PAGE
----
Many elite-sports are characterized by one or more training sessions per day, with several competitions per week. Thus, any means to enhance recovery from strenuous high-intensity exercise may play an important role for success. Several strategies to enhance recovery are currently in use, especially those involving thermoregulatory or hydrostatic stimuli, even though the evidence of their effects on recovery of (sports specific-) performance is rather weak. Therefore, the aim of this research project was to analyze the physiological reactions and effects on performance of two frequently used recovery strategies, i.e. whole-body cryotherapy (WBC) and aqua exercise compared to passive recovery (CON), respectively.
To induce fatigue different high-intensity-exercises were used, either 300 counter-movement-jumps or 5x5 min of High-intensity-running (HIT) followed either by aqua cycling (AC) or WBC, respectively. Recovery involved either 30min of low intensity cycling in a pool (AC) or 3 min of exposure to very cold air (-110°C, WBC). Performance tests and analysis of physiological and hormonal parameters were carried out at different time points before and after exercise and recovery.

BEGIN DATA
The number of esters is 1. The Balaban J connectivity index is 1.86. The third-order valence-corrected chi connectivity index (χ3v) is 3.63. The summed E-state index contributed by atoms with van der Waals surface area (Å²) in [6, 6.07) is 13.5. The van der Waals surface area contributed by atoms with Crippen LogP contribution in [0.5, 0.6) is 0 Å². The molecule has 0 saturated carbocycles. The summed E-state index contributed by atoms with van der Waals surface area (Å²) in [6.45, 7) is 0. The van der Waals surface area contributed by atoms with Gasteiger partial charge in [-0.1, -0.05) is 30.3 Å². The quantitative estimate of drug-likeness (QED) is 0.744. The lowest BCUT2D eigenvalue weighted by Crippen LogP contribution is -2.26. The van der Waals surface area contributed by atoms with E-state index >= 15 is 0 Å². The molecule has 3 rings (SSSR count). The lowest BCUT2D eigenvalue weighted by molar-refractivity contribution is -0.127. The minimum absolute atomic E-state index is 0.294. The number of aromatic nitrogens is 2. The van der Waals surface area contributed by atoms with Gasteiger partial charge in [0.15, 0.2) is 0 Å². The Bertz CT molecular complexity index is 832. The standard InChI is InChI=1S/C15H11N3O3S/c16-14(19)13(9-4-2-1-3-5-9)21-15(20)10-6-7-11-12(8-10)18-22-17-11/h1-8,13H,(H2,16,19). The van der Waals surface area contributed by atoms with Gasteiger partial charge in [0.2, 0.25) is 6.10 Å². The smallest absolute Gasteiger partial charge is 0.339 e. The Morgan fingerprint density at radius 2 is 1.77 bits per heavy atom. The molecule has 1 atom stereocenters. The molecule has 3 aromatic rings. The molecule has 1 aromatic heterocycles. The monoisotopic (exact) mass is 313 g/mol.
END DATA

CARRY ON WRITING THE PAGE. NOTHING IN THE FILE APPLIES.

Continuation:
The major findings of this project were that a single 30 min session of aqua cycling after 300 CMJ did not affect the recovery of muscular performance, the increase in markers of muscle damage, muscle soreness or the PEPS compared to passive rest. However, exposure to very cold air (3min at -110°C) between two bouts of high-intensity exercise improves performance (tlim) in thermo-neutral ambient conditions by a higher oxygenation of the working muscles as well as lower heart rate, oxygen consumption and RPE values at sub-maximal intensities and alterations in the athletes’ perceived physical state. Performance improvements might be induced by enhanced blood and oxygen supply to the working muscles as well as a reduction in cardiovascular strain and increased work economy at sub-maximal intensities.
|Effective start/end date||01.04.13 → 31.08.15|